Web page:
Egg Donation and Mourning
Red and yellow, black and white, straight and gay, we are all alike in our desire to have children. For many, fulfilling this innate desire can come at a significant emotional and financial cost. Not everyone is fortunate enough to have children in the traditional way and, for the vast majority who conceive and carry children easily, it may be difficult to relate to the emotional toll that infertility can take on those who are not so lucky.
My area of expertise is in third-party fertility. Third-party fertility is one means of building a family when you can’t use your own gametes (egg or sperm) or if you don’t have a functioning uterus. The focus of this article is egg donation. The decision to use an egg donor is never an easy one but one that is usually arrived at after much soul searching and grieving.
In order to be ready to move into what one of my clients dubbed, this “Orwellian territory” of third party reproduction, it is vital that the intended parents go through mourning the loss of their biological child. This is true for both the father and the mother. The mother may have dreamed all her life of the child she would someday have who would share her genetic makeup: her full lips, high check bones and love of music. For the father, he fell in love with his wife and has visualized his future children with the characteristics that he loves in her. So, both must mourn their loss.
Like any other grieving period, it starts with denial. The intended parents must come to terms with the fact that they will not be able to have a child in the traditional way. It is hard to hear this for the first time and it doesn’t get easier to hear the 4th or the 100th time and intended parents need time to process this information. Denial is why so many intended parents will continue with several more IUI’s and IVF cycles with their own gametes just in case they might be the rare exception and beat the odds.
Denial is followed by anger which is why many intended parents may go from physician to physician, hoping that the first diagnosis was incorrect and that maybe they can find hope elsewhere. It is why many of us who support intended parents have, at one point or another, experienced the wrath of an intended parent when a fertility procedure has not brought about a positive pregnancy. When I have been the target of this anger due to the intended parents’ pain and disappointment, I realize it’s not me they blame for their current despair; I just happen to be the one who is at hand at the moment.
Intended parents soon evolve to the bargaining phase of mourning. At this point in the process, I have had intended parents who have chosen a particular egg donor who they feel is ‘the’ one and the only one who they could possibly imagine doing an IVF egg donor cycle, but this ‘one and only’ doesn’t want to do another cycle. There are 101 reasons why a donor may decide not to donate even if she has donated before and promised to do a future cycle. She cannot be forced to move forward if she has changed her mind. Nevertheless, I have had intended parents beg me to track down a specific egg donor and offer them the moon if they would do a cycle with them. I spend a substantial amount of my time encouraging intended parents to have a backup plan and to choose more than one possible egg donor so that if their first choice is not available, they can move on to the next. But if they have not gone through this or, like me, worked with hundreds who have, it can be difficult to understand.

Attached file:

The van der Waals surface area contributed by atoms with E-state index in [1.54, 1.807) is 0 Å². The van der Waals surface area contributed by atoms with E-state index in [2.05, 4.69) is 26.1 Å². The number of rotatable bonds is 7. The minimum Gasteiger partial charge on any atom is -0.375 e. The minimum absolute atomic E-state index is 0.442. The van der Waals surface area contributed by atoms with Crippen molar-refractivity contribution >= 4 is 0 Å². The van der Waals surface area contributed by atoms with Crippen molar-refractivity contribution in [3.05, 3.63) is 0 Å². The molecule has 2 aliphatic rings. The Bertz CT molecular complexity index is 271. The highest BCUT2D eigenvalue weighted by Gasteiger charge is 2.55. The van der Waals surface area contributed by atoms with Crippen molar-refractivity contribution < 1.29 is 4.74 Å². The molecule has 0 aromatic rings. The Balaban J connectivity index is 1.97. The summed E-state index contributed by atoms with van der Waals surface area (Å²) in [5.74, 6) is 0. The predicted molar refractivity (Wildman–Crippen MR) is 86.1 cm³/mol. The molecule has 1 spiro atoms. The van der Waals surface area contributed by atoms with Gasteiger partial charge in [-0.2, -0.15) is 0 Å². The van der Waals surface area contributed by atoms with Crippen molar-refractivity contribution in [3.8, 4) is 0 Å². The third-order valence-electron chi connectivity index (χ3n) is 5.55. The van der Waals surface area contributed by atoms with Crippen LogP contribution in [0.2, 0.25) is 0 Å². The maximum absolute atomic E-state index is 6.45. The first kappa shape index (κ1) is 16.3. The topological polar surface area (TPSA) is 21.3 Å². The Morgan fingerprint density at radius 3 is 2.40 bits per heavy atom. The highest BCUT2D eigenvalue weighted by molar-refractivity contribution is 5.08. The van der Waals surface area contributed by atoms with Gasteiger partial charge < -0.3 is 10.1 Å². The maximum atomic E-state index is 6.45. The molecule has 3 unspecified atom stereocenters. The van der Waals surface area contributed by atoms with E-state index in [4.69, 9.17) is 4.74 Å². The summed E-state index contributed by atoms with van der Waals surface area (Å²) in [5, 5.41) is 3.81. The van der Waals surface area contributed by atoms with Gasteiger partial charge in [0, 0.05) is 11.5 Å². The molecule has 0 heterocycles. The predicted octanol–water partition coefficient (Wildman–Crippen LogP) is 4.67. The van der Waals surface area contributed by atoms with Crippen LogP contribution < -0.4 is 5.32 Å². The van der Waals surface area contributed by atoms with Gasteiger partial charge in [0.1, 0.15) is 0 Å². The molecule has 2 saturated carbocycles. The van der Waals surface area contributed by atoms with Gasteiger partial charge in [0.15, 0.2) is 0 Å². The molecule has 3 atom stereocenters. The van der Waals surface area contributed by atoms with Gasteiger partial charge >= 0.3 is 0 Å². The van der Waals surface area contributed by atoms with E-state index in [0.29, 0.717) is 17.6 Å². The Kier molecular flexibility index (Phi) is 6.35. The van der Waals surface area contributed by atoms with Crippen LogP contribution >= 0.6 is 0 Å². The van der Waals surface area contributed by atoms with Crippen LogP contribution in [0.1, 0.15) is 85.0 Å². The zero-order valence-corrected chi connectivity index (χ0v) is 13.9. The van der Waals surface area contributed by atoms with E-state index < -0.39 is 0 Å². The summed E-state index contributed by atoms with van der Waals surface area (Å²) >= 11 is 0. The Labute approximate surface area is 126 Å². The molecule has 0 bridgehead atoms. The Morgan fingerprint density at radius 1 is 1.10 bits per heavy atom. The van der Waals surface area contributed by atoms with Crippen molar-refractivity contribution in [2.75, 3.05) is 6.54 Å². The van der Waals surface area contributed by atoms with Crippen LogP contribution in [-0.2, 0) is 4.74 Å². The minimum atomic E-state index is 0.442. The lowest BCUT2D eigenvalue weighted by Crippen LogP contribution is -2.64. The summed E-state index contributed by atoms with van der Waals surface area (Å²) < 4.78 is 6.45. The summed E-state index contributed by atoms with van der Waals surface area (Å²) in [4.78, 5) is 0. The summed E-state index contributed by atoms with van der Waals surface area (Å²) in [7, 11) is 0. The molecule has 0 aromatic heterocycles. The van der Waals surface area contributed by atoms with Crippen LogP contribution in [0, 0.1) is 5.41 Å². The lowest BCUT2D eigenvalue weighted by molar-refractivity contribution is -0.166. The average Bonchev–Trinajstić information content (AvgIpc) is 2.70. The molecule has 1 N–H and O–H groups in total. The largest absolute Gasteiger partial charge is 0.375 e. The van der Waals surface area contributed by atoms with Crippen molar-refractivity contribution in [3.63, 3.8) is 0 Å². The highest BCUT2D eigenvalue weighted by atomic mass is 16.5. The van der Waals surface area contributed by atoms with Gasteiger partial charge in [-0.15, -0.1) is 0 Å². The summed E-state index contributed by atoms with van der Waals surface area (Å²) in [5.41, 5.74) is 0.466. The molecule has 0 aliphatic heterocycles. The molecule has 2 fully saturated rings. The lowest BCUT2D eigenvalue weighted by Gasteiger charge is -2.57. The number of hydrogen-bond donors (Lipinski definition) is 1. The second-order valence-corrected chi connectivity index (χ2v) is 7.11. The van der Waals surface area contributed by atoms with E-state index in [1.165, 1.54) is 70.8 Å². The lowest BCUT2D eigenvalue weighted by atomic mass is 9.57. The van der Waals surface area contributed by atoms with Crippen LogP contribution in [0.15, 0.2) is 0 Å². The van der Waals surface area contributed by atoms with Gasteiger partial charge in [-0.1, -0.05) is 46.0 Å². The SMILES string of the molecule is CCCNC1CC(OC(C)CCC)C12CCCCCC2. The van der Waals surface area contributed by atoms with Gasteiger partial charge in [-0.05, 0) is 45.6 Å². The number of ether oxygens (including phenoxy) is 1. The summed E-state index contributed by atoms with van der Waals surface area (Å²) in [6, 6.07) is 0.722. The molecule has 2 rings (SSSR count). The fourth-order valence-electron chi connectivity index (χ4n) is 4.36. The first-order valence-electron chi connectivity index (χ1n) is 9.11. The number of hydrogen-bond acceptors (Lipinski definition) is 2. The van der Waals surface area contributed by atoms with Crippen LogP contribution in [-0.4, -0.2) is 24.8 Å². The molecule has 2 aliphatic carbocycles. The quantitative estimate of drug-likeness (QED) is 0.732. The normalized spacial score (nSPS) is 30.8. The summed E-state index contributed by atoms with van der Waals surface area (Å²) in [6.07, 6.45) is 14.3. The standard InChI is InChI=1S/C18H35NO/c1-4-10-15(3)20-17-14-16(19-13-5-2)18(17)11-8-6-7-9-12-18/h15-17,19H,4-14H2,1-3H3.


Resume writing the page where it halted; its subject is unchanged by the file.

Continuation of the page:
When you can’t have a child with your own genetics and your think you have found the perfect egg donor, it can be easy to fall in love with the donor as embodying everything you could hope for that will make up for the fact that your child will not be sharing your genetics. If that donor seems to slip through your grasp, many intended parents go through yet another period of mourning. This time they are mourning the loss of the “perfect” donor. Every time we mourn we are not just mourning the current loss but we are mourning every loss we have ever had including and especially the loss of the ability to have a child that is biologically related to you or your spouse. It can be difficult to have the perspective that there really is no such thing as a perfect donor when you’re at a low point in your fertility experience.
Depression is the fourth stage of mourning the loss of one’s biological child. At this point, it is common to have a lot of negative internal dialogue regarding your chances of every having a child. The world seems bleak and everyone but you seems to be pregnant or have a baby. This is when the thoughtless statements from well meaning friends and family can often sting the most. “If you just relax you would probably get pregnant”, “all my husband had to do what look at me and I got pregnant”, “Why don’t you just adopt?” (Easier said than done.) And the list goes on.
The fifth and final stage is acceptance. As frustrating and painful as these stages are, they are necessary to reach the place where you can accept egg donation as an amazing opportunity. I liken this realization to the fact that just as you can’t force a flower to bloom, you can’t force yourself to be ready to see egg donation as a positive option until you have reached a point where you can begin to let go of the need to have a child that is biologically related to you and be open to becoming a parent through an alternative option. This doesn’t mean that you will never again feel the sting of your loss just as we still mourn other losses but, over time the pain is not as visceral and, once you have your baby, you will fall in love with the most important person in your life: your child. There is nothing like the love we feel for our children, however they come into our lives. We have the children we were meant to have.